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Dealing with Wild Animals While Running, in Three Easy Steps

Step 1: Avoid them.

(This is also steps 2 and 3.)

Most days, I run on an old crushed-gravel canal towpath that has been converted into a hiking and biking trail. It is relatively close to my house, and every mile is clearly marked, which comes in handy on the days that I forget to charge my GPS watch battery. The mile markers also have interesting tidbits about the canal; I came across one the other day that seemed like a taunt directly aimed at me: “Even a slow marathoner can run faster than a mule, but try doing it while carrying a canal boat and 100 tons of goods.” (Strangely, that is how I feel in the last few miles of a marathon.) It’s also a great way to get out into nature without wandering too far from home. I’m not exactly Mr. Nature. Early in our relationship, my lovely wife Jen asked me to go camping with her. “Like, in a tent?” I asked. “Oh brother,” she said. As Evan Dando sang in the Lemonheads’ “The Outdoor Type,” “God bless the great indoors.”

Just to be clear: I love nature. Some of my favorite things are from nature (the redbud tree, purple coneflowers, chocolate). It’s just that I also love a hotel bed. And television. And an Internet connection. And modern plumbing. But Jen has forced me outdoors many, many times over the years, so much so that I now enjoy, or at least tolerate, the vacations that we plan around the outdoors. (She has rubbed off on the kids: I asked my son where we should take our next trip, and he said, “Anywhere away from a city.” Well, that limits things.)

On the towpath, it is inevitable that I run into animals. I’m not talking about domestic pets; I can (and probably will) devote another whole blog post to the fun I have had with dogs while running. Let’s just focus on wild animals for now. On the towpath, I have seen squirrels, chipmunks, raccoons, beavers, muskrats, minks, rabbits, opossums, foxes, coyotes, deer, snakes, turtles, frogs, and toads. And that’s not counting the birds: great blue herons, ducks, geese, turkeys, cardinals, bluejays, bluebirds, crows, red-winged blackbirds, and dozens of species I can’t identify.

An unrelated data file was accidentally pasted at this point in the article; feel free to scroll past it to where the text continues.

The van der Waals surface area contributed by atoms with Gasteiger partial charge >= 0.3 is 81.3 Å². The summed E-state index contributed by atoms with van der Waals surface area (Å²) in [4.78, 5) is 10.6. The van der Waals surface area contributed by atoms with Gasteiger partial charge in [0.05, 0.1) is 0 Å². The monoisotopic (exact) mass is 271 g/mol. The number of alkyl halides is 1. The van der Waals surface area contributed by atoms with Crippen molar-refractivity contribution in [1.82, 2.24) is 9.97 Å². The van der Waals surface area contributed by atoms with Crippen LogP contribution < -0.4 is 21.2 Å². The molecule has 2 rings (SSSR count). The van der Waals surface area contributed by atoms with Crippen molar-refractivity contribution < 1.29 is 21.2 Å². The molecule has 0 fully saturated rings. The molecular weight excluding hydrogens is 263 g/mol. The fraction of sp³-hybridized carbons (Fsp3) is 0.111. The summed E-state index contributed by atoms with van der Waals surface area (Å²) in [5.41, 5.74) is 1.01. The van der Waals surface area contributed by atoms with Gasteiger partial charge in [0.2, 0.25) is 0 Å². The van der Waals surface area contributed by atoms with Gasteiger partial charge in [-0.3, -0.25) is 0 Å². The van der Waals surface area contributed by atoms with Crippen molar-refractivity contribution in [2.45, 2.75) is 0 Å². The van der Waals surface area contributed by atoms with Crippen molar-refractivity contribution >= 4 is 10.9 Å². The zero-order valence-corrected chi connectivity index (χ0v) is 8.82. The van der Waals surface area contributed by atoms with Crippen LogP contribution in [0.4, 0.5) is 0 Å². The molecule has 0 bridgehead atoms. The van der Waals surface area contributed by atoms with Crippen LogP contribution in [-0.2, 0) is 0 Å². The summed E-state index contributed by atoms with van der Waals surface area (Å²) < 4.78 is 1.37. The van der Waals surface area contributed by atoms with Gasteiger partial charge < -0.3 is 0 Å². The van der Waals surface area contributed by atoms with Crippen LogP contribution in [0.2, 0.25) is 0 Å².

Most of the wildlife is smallish, which is great, except when I come upon them rapidly and surprise them. My go-to move when noticing a small animal directly in my path is the high-kicking, one-legged leap over the animal, bounding about 3 feet in the air to avoid stepping on it. So far, it has worked, although I don’t recommend it 20 miles into a long run; that has a tendency to suck the energy out of you. In the last decade, I have had to leap over about a dozen snakes, usually in the spring and summer months, when they slither onto the towpath to lie in the sun. Honestly, I was so freaked out by them that I’m not sure how many of them were alive or dead. Some of them might have been sticks.

I used to run ridiculously early in the morning on the weekend to get my long runs in before my kids’ sporting events got started. As the summer turned to fall and the days got shorter, however, running in the dark on the towpath was probably not the smartest thing. There were early mornings when the sun wasn’t even close to being up and the only “light” I had was the white of the gravel on the path. Anything that was remotely dark was cause for concern because it could have been an animal or a leaf. Or poop. (Dang it, I promised myself I wouldn’t use poop jokes in my blog!) At 5 a.m. on one run, I was staring at the path when I saw something round like a dinner plate and about a foot in diameter moving almost imperceptibly across the path heading toward the canal water; I had about 3 seconds before I was on top of it, so I leapt high in the air to avoid it. It was a painted turtle; about an hour later when I returned and passed the same spot on the towpath when things were visible, it was on the edge of the water. The worst things to try to hop over are the toads and frogs. They do the hopping for a living. I attempted to leapfrog a toad once, and it hopped at the same time, striking me in the upper thigh. I twisted my ankle on the landing from that one.

Herein lies the problem with the animals on the towpath: they are not loud. About the only things that are loud are the “chip-chip” chipmunks and the squirrels, who are so quick to get to a tree that they don’t care about the noise they make scrunching through leaves to get there. As a general rule, if you are on the towpath and you hear something that sounds like a bear crashing through the trees, it’s probably a squirrel. (Unless it’s a bear. Sorry for the confusion.)